Verbs: are you doing it right?

We take a look at verbs, and all the different forms they can take

Verbs: are you doing it right?

Welcome, my grammar-inclined friends, to a new decade of wordsmithery and eloquence. We’re going to kick it off by looking at verbs, and all the different forms they can take.

Types of verbs

Regular vs Irregular

To start, we need to make a note of the two main types of verb. The powers-that-be decided to identify these groups with fairly uninspiring names: regular verbs and irregular verbs. A regular verb can be used in multiple tenses (we’ll discuss tenses shortly) by simply adding a conjunction to the original word. For example, the base word “love” can become the past tense word “loved” or the present participle “loving”, thanks to the addition of “-ed” or “-ing.”

Irregular verbs, however, do not abide by the same rules. Their tenses cannot always be altered with a simple conjunction. In fact, there may be no conjunction at all – the spelling of the base word may simply change to reflect the instance in which it is being used. For example, the word “run” is an irregular verb because its past tense form is “ran”, not the decidedly clumsy “runned.”

Of course, there are exceptions to the rule. Some verbs are spelled ‘irregularly’ but pronounced ‘regularly.’ That is, the base word “pay” becomes the past tense “paid.” This form is not spelled using a standard conjunction; however, when said aloud, it sounds the same as “payed” would. Now that I write that, it sounds made up. But I swear, people have actually thought about this.

Verb forms

Form Usage
Infinitive Base form.
Third-person present tense When describing what someone else is doing.
Present participle Describing the state you are presently in.
Past participle Describing a completed action. Can also be an adjective.
Past tense Expressing an action or a state in the past.

So, now that we know about the different types of verbs, we can start looking more closely at the different forms they come in. These forms can sometimes be difficult for writers to get their heads around, so the team over at Outwrite has been working hard to make sure that when you commit a verb form error, they can resolve it. Nevertheless, it’s best for you to understand how to alter your verbs correctly, so that’s what we’ll look at here. Grammatists generally agree that there are five verb forms. The first is the infinitive. This refers to the base word. To use an earlier example, “love” is an infinitive. Next, we have the third-person present tense. On a very basic level, this is what we use when we are describing what someone else is doing. Let’s look at the example below.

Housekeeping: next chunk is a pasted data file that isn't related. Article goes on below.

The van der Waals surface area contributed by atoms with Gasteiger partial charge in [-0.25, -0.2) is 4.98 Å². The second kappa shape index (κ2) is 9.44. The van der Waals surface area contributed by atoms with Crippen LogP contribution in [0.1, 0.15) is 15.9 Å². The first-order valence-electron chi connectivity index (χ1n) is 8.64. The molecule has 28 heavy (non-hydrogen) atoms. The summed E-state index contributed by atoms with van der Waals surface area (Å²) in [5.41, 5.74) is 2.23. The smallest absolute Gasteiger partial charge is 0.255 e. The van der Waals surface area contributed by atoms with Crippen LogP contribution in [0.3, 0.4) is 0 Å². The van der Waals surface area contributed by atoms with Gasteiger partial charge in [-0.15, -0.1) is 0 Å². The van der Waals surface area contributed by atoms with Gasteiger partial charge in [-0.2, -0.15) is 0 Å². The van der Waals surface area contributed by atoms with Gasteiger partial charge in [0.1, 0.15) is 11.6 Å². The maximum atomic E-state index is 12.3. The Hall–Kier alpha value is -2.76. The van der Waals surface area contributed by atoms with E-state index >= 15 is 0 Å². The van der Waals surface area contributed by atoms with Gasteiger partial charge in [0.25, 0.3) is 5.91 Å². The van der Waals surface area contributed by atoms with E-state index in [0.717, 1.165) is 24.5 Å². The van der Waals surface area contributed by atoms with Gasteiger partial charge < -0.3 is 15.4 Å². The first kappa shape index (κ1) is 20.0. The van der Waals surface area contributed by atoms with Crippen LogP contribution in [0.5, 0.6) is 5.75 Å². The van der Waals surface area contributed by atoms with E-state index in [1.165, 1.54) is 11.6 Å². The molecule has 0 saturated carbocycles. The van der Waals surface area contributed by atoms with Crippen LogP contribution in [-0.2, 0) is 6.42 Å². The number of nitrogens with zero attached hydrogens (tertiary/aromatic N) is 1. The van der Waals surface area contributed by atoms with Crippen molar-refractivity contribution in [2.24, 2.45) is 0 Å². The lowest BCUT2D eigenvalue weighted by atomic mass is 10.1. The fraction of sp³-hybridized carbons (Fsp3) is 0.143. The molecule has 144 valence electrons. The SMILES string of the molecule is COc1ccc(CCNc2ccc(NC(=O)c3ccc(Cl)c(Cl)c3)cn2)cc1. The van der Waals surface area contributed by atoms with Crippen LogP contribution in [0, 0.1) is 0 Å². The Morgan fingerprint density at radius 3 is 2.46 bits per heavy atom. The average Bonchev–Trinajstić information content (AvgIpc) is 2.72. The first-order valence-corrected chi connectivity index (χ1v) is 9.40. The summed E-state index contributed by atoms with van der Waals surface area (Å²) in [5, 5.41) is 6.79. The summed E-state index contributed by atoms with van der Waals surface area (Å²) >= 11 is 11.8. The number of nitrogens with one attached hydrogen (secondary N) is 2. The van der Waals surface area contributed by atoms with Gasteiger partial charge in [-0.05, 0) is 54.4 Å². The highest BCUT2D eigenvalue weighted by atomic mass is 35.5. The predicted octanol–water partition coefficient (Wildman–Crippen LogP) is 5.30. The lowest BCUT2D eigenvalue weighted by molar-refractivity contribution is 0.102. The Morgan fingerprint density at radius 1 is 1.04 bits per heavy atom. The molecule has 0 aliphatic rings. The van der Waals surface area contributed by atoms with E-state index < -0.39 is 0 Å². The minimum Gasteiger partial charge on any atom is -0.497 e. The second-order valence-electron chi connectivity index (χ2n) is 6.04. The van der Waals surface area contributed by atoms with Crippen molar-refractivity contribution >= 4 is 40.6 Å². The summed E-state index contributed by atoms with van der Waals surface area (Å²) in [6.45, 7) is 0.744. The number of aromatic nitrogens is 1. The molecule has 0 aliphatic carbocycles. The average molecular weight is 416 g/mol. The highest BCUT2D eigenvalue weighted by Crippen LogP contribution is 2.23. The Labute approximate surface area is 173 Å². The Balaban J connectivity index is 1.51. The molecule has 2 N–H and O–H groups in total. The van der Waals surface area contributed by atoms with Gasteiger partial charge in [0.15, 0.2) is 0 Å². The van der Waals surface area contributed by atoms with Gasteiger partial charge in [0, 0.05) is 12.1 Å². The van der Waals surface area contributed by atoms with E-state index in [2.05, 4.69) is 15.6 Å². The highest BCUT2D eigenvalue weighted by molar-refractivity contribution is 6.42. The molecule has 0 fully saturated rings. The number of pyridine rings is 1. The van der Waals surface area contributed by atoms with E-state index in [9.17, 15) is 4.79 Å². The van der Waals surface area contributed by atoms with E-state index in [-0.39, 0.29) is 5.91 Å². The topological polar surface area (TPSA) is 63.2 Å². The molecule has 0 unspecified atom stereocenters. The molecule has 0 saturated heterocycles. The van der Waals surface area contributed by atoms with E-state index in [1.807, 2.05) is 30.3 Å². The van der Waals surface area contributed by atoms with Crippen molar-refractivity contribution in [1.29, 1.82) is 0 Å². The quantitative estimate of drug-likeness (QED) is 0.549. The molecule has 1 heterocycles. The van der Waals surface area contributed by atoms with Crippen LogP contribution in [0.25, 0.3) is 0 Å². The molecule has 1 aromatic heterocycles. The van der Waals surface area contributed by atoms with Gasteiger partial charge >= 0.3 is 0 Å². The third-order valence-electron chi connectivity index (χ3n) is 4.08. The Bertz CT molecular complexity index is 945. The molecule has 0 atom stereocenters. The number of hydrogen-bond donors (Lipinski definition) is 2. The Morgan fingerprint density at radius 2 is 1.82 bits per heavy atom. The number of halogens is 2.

Mary loves the city.

Mary’s love for the city is happening now – it is the state she is presently in. But what if Mary wants to create a Tweet saying how much she loves the city? Then, she would use the present participle form (let’s just take a quick detour to Vocabulary Valley at this point: “participle” refers to a word that started its life as a verb but has been altered to become an adjective or a noun. A past participle can function as either of these. It is also used in perfect tense and when using passive voice). This is a word that is used in the present tense and can refer to yourself or someone else. Present participles often use “-ing” suffixes. For our case, an example of a present participle might be:

I am loving the city!

The last two types of verbs are the past participle form and the past tense form. The past participle form is typically characterized by an “-ed” suffix. For example, if the mounting cost of living deters Mary’s love for the city, we might say:

Mary loved the city.

This is how Mary used to feel. But now she’s spent the last five years living in a five-share apartment with people she met during a group assignment at college, and she doesn’t feel that way anymore; so, we use the past participle form of “love.”

Beware of irregular verbs

If we’re dealing with a regular verb (such as “love”), the past participle and past tense forms lead us to the same word. However, if we are working with an irregular verb, the two will be different. Let’s think about the word “do” to demonstrate this. The past tense of “do” is “did.” The past participle, however, is “done.” As we know, past participles have a few functions, but the most obvious indicator of one is its ability to serve as an adjective.

If the irregular verb in your sentence needs to function as an adjective, the past tense form will not do; we cannot say “the job is did.” Instead, we need to employ the past participle; “the job is done.”

The world of verb forms is a complicated one. Hopefully, this has served as a bit of a primer on the different types of verbs and where they fit into your writing. Don’t forget to use Outwrite to make sure you’re using the right words!